About the author: Jennifer Hicks | SmartBlogs
General consensus in the building industry predicts high-single-digit to low-double-digit growth for nonresidential construction over the next few years, but Kristoffer Inton, a basic materials analyst with Morningstar and Daniel Rohr, a director at the same company, disagree. The authors of “U.S. Nonresidential Construction Outlook: Spending Will Disappoint as Key Sectors Do More With Less” expect only a 2% increase in the annual real growth rate for the nonresidential sector over the next decade, below their estimate of a 2.25% real increase annually in gross domestic product.[…] Continue Reading »
The economy has been slowing down, and isn’t growing as quickly as expected, said Alex Carrick, chief economist at CMD, formerly Reed Construction Data, during Thursday’s construction outlook webinar hosted by CMD. That statement was underscored when the stock market closed down, cutting the year’s gains to a measly 0.10%.
And the wobbly economy was a concern to the other top economists in the industry, Ken Simonson of the Associated General Contractors of America and Kermit Baker of the American Institute of Architects.[…] Continue Reading »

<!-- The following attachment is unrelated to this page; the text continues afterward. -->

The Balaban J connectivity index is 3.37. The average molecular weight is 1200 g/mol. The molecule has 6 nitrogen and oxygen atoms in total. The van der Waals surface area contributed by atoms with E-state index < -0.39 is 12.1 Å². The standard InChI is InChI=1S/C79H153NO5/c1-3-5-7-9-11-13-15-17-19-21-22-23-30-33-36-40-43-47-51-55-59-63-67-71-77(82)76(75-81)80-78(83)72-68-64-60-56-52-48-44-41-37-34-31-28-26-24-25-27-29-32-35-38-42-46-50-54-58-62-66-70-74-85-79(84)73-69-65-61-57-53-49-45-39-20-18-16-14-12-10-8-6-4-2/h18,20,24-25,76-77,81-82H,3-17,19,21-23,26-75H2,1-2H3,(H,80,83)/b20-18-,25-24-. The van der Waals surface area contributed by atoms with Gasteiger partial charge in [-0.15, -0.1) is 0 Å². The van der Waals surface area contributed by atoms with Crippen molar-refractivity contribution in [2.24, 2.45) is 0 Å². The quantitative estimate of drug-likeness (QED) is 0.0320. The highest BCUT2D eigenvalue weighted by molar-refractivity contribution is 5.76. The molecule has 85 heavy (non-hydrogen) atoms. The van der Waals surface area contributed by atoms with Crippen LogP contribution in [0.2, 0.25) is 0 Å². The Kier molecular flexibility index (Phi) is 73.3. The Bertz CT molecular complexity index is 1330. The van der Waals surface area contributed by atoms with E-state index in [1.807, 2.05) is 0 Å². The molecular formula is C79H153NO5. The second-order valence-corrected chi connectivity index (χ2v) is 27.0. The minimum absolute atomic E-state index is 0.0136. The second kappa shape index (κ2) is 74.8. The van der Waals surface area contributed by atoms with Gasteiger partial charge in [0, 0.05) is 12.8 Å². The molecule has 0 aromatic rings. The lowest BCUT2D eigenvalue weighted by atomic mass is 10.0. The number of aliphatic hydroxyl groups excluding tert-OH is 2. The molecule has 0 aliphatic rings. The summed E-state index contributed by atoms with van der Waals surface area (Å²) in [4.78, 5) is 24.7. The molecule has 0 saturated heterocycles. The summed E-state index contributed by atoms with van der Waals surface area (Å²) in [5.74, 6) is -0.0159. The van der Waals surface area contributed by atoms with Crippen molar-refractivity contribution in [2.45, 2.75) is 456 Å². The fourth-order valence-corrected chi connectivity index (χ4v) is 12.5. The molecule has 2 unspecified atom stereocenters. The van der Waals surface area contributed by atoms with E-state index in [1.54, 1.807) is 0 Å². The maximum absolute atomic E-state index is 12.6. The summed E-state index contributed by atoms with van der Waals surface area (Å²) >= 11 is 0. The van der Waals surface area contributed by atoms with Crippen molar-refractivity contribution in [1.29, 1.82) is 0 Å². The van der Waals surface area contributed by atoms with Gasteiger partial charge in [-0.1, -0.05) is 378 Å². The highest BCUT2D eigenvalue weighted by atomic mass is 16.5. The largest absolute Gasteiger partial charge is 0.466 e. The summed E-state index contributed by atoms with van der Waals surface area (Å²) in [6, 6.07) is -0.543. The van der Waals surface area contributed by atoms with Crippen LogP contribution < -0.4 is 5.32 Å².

“If we fail to make the investment in our aging transportation infrastructure, our economy will suffer. Our transportation system is the backbone of the economy, and it drives growth in sectors beyond construction.” — Robert Stevens, president of the American Society of Civil Engineers
The amount of money the federal government currently invests each year in state highway, bridge and public transit infrastructure programs — about $50 billion — contributes to the country’s economy in ways that may not be obvious.[…] Continue Reading »
The turning point in the building industry dawned in May 2014, when the “total employment level reached its prerecession level” and companies stopped looking in the rear-view mirror trying to outrun the Great Recession and started to think again of the future. So said Alex Carrick, North American chief economist at CMD during last week’s webinar on the state of the industry.[…] Continue Reading »
More than 3 in 4 contracting firms are finding it difficult to fill skilled trade positions, and more than 3 in 5 are finding project supers, estimators and engineers hard to find, according to a survey by the Associated General Contractors of America conducted in August and September. The Southeast sees the largest challenge, where 86% of contractors face labor challenges; the Northeast is better off, but far from complacent as 67% of contractors there try to deal with the problem.[…] Continue Reading »